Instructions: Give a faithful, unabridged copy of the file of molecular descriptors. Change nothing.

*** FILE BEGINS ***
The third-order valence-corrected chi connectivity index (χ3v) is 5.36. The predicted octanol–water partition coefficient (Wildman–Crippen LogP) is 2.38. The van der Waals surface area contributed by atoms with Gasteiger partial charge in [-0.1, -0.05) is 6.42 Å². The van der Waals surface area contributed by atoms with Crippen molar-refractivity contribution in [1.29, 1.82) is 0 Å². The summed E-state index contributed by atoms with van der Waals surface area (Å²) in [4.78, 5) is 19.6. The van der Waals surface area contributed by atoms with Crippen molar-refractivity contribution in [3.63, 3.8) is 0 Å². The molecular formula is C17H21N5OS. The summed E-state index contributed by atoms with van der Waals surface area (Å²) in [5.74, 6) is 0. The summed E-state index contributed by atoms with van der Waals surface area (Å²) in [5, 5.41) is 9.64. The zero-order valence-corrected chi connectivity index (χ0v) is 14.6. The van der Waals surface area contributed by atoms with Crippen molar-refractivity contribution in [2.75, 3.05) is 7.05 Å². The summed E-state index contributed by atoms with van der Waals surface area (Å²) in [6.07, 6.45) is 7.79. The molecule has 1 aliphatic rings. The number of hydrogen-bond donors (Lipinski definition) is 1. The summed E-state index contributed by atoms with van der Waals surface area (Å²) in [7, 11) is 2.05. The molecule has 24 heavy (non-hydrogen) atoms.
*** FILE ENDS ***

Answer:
The third-order valence-corrected chi connectivity index (χ3v) is 5.36. The predicted octanol–water partition coefficient (Wildman–Crippen LogP) is 2.38. The van der Waals surface area contributed by atoms with Gasteiger partial charge in [-0.1, -0.05) is 6.42 Å². The van der Waals surface area contributed by atoms with Crippen molar-refractivity contribution in [1.29, 1.82) is 0 Å². The summed E-state index contributed by atoms with van der Waals surface area (Å²) in [4.78, 5) is 19.6. The van der Waals surface area contributed by atoms with Crippen molar-refractivity contribution in [3.63, 3.8) is 0 Å². The molecular formula is C17H21N5OS. The summed E-state index contributed by atoms with van der Waals surface area (Å²) in [5.74, 6) is 0. The summed E-state index contributed by atoms with van der Waals surface area (Å²) in [5, 5.41) is 9.64. The zero-order valence-corrected chi connectivity index (χ0v) is 14.6. The van der Waals surface area contributed by atoms with Crippen molar-refractivity contribution in [2.75, 3.05) is 7.05 Å². The summed E-state index contributed by atoms with van der Waals surface area (Å²) in [6.07, 6.45) is 7.79. The molecule has 1 aliphatic rings. The number of hydrogen-bond donors (Lipinski definition) is 1. The summed E-state index contributed by atoms with van der Waals surface area (Å²) in [7, 11) is 2.05. The molecule has 24 heavy (non-hydrogen) atoms.